Connect with us


Rising food prices | Ten tips for eating well on a budget



The grocery bill, which has already soared in 2022, could rise another 5% to 7% next year, according to a report to be released today. How, under these conditions, can we reduce the cost of our menu without losing nutritional value? Here are ten avenues to explore.

Choose foods that are as unprocessed as possible

“Manipulation has costs,” recalls nutritionist Mylène Duplessis-Brochu, of the OLO Foundation. This is even true for carrots, which cost more if you buy them grated or cut, she recalls. Choosing unprocessed foods also helps reduce salt and sugar in our diets.

Compare comparables

Mylène Duplessis-Brochu advises looking at food prices by weight to make informed choices, rather than looking from one package to another.

Don’t cut out protein

This is sometimes the reflex of families who want to pay less at the grocery store, cut out meat without replacing it with another form of protein. If the price of meat is too high, Mylène Duplessis-Brochu recommends tofu, TVP (textured vegetable protein) and legumes. She doesn’t recommend imitation plant-based meats that are ultra-processed, often fatty, salty and overpriced.

Buy dried legumes

Yes, canned chickpeas are already affordable, but dried legumes are champions of low prices: we go from $0.40 to $1.10 for about a portion of canned legumes at $0.15 if taken dry, calculates Stéphanie Côté. This nutritionist advises soaking and cooking a larger amount, then freezing the rest for more convenient use later.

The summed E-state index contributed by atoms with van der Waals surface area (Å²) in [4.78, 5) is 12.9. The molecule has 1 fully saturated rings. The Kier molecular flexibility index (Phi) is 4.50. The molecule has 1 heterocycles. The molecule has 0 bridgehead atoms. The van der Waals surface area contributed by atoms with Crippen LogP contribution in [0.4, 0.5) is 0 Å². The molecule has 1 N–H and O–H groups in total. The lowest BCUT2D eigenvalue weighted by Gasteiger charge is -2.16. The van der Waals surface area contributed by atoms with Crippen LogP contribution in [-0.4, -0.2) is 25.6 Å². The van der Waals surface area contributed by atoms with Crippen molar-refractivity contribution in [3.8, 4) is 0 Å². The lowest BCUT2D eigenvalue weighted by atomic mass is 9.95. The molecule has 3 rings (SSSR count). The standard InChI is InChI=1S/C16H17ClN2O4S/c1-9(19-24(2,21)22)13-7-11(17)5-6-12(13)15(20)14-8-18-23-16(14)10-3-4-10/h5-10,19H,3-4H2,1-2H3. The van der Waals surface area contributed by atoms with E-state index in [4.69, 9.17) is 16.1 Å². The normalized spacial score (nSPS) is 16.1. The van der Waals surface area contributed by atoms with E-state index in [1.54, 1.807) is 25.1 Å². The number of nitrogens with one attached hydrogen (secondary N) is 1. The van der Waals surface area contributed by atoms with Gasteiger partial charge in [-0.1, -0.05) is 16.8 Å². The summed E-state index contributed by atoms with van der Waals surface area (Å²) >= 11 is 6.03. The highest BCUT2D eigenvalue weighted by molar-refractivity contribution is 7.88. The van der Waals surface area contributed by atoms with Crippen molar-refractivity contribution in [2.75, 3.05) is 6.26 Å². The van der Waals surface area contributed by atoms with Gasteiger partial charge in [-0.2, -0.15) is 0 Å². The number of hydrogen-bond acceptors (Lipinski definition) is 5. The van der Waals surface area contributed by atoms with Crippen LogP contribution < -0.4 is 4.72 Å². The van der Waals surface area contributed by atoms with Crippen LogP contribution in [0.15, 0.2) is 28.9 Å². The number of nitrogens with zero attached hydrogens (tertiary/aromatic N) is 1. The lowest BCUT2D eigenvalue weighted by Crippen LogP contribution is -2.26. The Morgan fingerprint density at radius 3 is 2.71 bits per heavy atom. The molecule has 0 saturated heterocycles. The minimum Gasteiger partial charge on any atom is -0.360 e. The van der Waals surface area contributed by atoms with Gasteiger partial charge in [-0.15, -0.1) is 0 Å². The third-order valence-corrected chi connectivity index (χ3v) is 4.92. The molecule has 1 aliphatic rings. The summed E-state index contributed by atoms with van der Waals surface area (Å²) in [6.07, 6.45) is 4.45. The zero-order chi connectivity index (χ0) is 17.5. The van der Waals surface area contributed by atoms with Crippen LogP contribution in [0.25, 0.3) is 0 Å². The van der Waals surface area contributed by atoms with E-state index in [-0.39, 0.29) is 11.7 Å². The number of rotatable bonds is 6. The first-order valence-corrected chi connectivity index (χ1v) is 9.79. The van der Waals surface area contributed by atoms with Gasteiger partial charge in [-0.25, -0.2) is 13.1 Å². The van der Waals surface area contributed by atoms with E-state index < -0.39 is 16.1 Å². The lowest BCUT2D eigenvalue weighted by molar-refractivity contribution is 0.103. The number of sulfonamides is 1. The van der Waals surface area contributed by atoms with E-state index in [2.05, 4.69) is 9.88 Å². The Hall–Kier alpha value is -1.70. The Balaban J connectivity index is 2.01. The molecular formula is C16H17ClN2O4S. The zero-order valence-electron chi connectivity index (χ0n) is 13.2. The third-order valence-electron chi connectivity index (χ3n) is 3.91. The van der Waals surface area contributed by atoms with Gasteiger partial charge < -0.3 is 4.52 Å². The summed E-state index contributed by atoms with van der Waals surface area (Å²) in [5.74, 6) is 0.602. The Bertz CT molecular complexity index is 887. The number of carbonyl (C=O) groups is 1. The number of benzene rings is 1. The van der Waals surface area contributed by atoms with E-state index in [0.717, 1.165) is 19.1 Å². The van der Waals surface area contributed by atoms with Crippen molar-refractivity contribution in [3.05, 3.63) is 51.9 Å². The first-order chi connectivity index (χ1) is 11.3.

Stéphanie Côté, nutritionist

Promote whole grains

“The foods have to be filling,” says Stephanie Côté, who recommends “whole grain” versions, which aren’t usually more expensive, like whole-wheat couscous or brown rice. The nutritionist recommends diversifying grains: barley, oats, etc.

Don’t shop by discount prices alone

It’s good to look for bargains, but some very nutritious basic products are never found there, recalls nutritionist Mylène Duplessis-Brochu.

Don’t forget the eggs!

Since they are a highly affordable and very versatile source of protein, nutritionist Mylène Duplessis-Brochu believes there is a lot to be gained from breaking down the silos for breakfast!

Think local

The harvest season is over for most Quebec productions, but Quebec apples, root vegetables and cabbage are on sale year-round. In addition, notes Stéphanie Côté, their price and availability vary less than those of imported vegetables. A good plate of grilled vegetables to complete the dinner gives a good boost of flavor, color and nutritional value, at a mini price…

Don’t shy away from frozen or canned foods…

“Frozen fruits and vegetables are often almost as nutritious as fresh ones since they are generally frozen soon after harvest,” explains Bénédicte Fontaine-Bisson, professor at the School of Nutrition Sciences at the University of ‘Ottawa.

…or canned fish!

Bénédicte Fontaine-Bisson also advises adding canned fish and seafood to the menu, because “these are economical alternatives for consuming excellent quality proteins from seafood products”, which are also very practical and easy. of use.

However, nutritionist Stéphanie Côté advises choosing products from sustainable fishing as much as possible, whether frozen or fresh.

Click to comment

Leave a Reply

Your email address will not be published. Required fields are marked *